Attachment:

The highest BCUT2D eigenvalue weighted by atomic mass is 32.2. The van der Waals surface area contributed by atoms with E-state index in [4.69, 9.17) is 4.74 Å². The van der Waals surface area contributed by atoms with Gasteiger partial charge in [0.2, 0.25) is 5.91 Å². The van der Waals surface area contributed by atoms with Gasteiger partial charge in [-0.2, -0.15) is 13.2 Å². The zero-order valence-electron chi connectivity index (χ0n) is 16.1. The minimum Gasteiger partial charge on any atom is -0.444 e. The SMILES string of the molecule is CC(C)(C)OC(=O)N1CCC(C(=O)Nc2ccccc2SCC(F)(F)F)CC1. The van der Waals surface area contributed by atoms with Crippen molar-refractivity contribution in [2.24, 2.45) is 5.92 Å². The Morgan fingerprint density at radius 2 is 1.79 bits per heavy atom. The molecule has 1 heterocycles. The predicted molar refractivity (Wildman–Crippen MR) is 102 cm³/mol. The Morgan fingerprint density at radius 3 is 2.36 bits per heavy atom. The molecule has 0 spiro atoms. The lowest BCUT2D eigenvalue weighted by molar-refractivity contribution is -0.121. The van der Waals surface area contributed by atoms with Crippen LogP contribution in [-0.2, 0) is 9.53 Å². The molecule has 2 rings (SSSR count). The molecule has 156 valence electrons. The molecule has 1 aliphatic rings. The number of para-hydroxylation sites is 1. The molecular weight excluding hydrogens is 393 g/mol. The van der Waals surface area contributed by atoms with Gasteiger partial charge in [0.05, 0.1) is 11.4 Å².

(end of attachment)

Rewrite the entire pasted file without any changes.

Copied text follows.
The highest BCUT2D eigenvalue weighted by atomic mass is 32.2. The van der Waals surface area contributed by atoms with E-state index in [4.69, 9.17) is 4.74 Å². The van der Waals surface area contributed by atoms with Gasteiger partial charge in [0.2, 0.25) is 5.91 Å². The van der Waals surface area contributed by atoms with Gasteiger partial charge in [-0.2, -0.15) is 13.2 Å². The zero-order valence-electron chi connectivity index (χ0n) is 16.1. The minimum Gasteiger partial charge on any atom is -0.444 e. The SMILES string of the molecule is CC(C)(C)OC(=O)N1CCC(C(=O)Nc2ccccc2SCC(F)(F)F)CC1. The van der Waals surface area contributed by atoms with Crippen molar-refractivity contribution in [2.24, 2.45) is 5.92 Å². The Morgan fingerprint density at radius 2 is 1.79 bits per heavy atom. The molecule has 1 heterocycles. The predicted molar refractivity (Wildman–Crippen MR) is 102 cm³/mol. The Morgan fingerprint density at radius 3 is 2.36 bits per heavy atom. The molecule has 0 spiro atoms. The lowest BCUT2D eigenvalue weighted by molar-refractivity contribution is -0.121. The van der Waals surface area contributed by atoms with Crippen LogP contribution in [-0.2, 0) is 9.53 Å². The molecule has 2 rings (SSSR count). The molecule has 156 valence electrons. The molecule has 1 aliphatic rings. The number of para-hydroxylation sites is 1. The molecular weight excluding hydrogens is 393 g/mol. The van der Waals surface area contributed by atoms with Gasteiger partial charge in [0.05, 0.1) is 11.4 Å².